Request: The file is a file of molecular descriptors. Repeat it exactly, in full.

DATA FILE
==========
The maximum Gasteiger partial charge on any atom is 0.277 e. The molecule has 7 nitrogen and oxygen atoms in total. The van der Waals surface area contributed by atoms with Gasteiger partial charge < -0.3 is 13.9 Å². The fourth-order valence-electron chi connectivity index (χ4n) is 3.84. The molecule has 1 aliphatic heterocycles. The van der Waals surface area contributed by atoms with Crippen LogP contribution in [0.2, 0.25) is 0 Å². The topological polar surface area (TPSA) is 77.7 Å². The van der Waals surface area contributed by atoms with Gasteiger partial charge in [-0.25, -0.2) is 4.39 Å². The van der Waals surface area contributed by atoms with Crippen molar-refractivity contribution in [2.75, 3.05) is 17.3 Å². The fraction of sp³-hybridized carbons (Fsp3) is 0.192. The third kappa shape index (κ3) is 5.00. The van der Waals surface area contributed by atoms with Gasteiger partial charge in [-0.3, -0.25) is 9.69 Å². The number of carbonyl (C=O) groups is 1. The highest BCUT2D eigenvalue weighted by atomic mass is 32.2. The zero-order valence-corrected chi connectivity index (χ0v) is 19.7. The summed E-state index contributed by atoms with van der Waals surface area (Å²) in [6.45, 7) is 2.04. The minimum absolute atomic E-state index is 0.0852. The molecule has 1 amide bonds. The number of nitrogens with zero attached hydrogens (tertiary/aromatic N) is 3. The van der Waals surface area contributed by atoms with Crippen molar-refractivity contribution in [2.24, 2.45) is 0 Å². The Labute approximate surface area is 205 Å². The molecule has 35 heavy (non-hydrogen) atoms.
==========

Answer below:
The maximum Gasteiger partial charge on any atom is 0.277 e. The molecule has 7 nitrogen and oxygen atoms in total. The van der Waals surface area contributed by atoms with Gasteiger partial charge < -0.3 is 13.9 Å². The fourth-order valence-electron chi connectivity index (χ4n) is 3.84. The molecule has 1 aliphatic heterocycles. The van der Waals surface area contributed by atoms with Crippen LogP contribution in [0.2, 0.25) is 0 Å². The topological polar surface area (TPSA) is 77.7 Å². The van der Waals surface area contributed by atoms with Gasteiger partial charge in [-0.25, -0.2) is 4.39 Å². The van der Waals surface area contributed by atoms with Crippen molar-refractivity contribution in [2.75, 3.05) is 17.3 Å². The fraction of sp³-hybridized carbons (Fsp3) is 0.192. The third kappa shape index (κ3) is 5.00. The van der Waals surface area contributed by atoms with Gasteiger partial charge in [-0.3, -0.25) is 9.69 Å². The number of carbonyl (C=O) groups is 1. The highest BCUT2D eigenvalue weighted by atomic mass is 32.2. The zero-order valence-corrected chi connectivity index (χ0v) is 19.7. The summed E-state index contributed by atoms with van der Waals surface area (Å²) in [6.45, 7) is 2.04. The minimum absolute atomic E-state index is 0.0852. The molecule has 1 amide bonds. The number of nitrogens with zero attached hydrogens (tertiary/aromatic N) is 3. The van der Waals surface area contributed by atoms with Crippen molar-refractivity contribution in [2.24, 2.45) is 0 Å². The Labute approximate surface area is 205 Å². The molecule has 35 heavy (non-hydrogen) atoms.